Discussion What would you like to see happen by 2050 in space flight?

PhantomCruiser

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We may NEVER find proof of extraterrestrial life. Space is just too damb big. The Milky Way might have millions of civiliazations and we might never find proof of their radio signals due to how much a signal can degrade over time and distance.

Even if we did manage to intercept a signal, locking on to it and tracking it over time wouldn't be easy (think about how fast the earth rotates, rotates around the sun, and the solar system rotates around the galaxy). The speeds are mind numbing.

Now imagine we do figure out how to thwart Einstein. The distances are still crazy. If we do find an advanced civilization, what are the odds that they are still around by the time we get there?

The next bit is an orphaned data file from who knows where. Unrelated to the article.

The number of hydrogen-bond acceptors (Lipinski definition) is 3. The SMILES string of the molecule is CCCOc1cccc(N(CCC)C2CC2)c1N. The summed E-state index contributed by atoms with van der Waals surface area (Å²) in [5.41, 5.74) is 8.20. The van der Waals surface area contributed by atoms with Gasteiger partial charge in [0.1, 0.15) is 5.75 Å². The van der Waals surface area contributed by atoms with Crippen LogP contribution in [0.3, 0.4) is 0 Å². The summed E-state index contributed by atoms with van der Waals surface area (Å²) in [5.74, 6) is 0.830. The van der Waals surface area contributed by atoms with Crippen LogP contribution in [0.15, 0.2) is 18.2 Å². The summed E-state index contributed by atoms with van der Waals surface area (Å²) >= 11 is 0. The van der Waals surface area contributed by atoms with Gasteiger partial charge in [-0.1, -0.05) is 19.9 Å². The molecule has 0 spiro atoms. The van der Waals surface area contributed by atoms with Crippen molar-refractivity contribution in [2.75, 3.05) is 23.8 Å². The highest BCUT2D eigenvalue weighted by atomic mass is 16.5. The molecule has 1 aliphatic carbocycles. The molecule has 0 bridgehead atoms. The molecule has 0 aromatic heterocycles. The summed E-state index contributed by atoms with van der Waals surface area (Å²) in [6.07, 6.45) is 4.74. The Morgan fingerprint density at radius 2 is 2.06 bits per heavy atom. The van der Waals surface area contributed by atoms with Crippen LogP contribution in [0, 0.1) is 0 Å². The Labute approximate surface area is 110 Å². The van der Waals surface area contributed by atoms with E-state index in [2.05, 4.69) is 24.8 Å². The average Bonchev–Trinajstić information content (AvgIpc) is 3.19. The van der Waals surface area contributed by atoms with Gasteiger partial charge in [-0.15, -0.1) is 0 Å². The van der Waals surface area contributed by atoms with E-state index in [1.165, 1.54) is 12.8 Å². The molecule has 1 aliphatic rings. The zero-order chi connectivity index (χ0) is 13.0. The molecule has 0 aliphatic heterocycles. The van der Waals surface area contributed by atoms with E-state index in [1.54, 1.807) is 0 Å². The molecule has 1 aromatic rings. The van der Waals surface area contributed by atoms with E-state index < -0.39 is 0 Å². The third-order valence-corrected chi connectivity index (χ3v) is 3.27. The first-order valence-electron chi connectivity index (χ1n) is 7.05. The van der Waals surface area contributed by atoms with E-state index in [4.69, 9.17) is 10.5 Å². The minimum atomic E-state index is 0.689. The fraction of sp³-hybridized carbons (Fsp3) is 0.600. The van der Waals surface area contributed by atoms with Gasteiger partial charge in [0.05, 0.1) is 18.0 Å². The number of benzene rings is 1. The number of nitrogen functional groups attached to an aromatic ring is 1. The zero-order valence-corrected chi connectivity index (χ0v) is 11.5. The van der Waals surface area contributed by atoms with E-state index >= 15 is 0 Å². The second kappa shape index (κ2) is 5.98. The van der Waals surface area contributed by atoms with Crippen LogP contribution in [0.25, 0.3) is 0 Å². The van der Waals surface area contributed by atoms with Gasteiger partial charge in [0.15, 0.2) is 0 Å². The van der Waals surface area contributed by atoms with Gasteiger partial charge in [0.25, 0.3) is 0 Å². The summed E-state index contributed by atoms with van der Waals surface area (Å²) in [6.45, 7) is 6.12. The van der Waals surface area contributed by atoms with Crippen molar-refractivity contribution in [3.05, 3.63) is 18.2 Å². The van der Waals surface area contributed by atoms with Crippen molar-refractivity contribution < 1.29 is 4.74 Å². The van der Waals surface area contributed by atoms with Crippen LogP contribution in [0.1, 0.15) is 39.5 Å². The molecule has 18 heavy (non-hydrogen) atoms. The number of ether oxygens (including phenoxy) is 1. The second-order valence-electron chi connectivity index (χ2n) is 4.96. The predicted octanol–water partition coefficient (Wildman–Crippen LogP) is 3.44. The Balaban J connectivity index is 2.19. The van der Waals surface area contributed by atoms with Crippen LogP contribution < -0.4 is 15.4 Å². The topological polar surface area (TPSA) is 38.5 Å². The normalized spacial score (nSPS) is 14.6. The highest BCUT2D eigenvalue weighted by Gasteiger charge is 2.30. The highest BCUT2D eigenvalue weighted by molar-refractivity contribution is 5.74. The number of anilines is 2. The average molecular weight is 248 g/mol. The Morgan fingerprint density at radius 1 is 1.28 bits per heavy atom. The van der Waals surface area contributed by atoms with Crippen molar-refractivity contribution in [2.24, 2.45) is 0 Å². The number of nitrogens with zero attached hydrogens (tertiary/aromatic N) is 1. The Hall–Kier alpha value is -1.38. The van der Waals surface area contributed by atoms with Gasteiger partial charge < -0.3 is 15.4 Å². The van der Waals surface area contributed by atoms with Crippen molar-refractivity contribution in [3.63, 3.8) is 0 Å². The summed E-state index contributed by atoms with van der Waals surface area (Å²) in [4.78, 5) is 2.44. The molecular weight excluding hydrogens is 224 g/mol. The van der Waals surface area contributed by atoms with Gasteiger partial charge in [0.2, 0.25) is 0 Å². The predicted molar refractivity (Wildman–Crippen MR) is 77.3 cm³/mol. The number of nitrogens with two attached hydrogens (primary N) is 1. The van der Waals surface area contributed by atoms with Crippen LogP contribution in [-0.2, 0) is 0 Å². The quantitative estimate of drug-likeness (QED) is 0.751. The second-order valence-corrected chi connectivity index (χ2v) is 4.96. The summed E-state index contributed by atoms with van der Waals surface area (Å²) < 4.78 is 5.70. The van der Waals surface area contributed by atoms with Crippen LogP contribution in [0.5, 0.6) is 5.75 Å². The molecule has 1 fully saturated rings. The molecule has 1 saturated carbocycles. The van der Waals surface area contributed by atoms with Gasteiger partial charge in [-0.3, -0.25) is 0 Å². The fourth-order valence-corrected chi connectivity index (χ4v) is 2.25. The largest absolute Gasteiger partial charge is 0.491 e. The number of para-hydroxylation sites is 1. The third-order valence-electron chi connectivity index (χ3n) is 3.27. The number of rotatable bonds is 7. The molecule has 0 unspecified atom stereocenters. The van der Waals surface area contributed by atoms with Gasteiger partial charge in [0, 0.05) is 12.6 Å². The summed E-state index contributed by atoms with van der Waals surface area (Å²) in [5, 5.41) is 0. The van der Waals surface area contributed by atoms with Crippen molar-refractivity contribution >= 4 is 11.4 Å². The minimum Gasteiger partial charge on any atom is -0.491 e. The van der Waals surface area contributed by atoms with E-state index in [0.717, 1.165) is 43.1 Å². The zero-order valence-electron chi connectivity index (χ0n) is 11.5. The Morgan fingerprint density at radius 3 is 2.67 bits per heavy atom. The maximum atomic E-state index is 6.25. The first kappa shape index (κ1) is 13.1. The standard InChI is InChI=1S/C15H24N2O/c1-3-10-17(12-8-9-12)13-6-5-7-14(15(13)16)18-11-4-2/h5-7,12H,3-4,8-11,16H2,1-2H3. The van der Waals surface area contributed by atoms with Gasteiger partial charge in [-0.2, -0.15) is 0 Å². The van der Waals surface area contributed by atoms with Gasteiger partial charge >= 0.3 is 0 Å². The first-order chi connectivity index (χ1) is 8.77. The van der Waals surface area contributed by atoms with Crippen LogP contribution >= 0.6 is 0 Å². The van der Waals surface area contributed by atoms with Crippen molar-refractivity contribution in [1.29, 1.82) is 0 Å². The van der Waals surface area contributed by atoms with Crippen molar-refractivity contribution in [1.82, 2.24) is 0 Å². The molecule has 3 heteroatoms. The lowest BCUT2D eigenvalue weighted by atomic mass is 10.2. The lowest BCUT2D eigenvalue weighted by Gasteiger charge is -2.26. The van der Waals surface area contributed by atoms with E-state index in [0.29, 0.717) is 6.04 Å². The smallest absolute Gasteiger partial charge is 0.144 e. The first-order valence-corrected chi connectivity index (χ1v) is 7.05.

Unstung

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We might have detected it already: KIC 8462852.
That's jumping the gun.

We may NEVER find proof of extraterrestrial life. Space is just too damb big. The Milky Way might have millions of civiliazations and we might never find proof of their radio signals due to how much a signal can degrade over time and distance.

Even if we did manage to intercept a signal, locking on to it and tracking it over time wouldn't be easy (think about how fast the earth rotates, rotates around the sun, and the solar system rotates around the galaxy). The speeds are mind numbing.

Now imagine we do figure out how to thwart Einstein. The distances are still crazy. If we do find an advanced civilization, what are the odds that they are still around by the time we get there?
There is more to the search for extraterrestrial life than SETI. One day, the technology will be available to characterize the atmospheres of rocky exoplanets in their star's habitable zone via spectroscopy. Maybe some exoplanets have oxygen-rich atmospheres as a result of a process similar to photosynthesis. Maybe there are other planets with an increasing amount of carbon dioxide in their atmospheres.

In the far future, it could be practical to create a virtual mirror in space so large that it can resolve surface features of nearby exoplanets.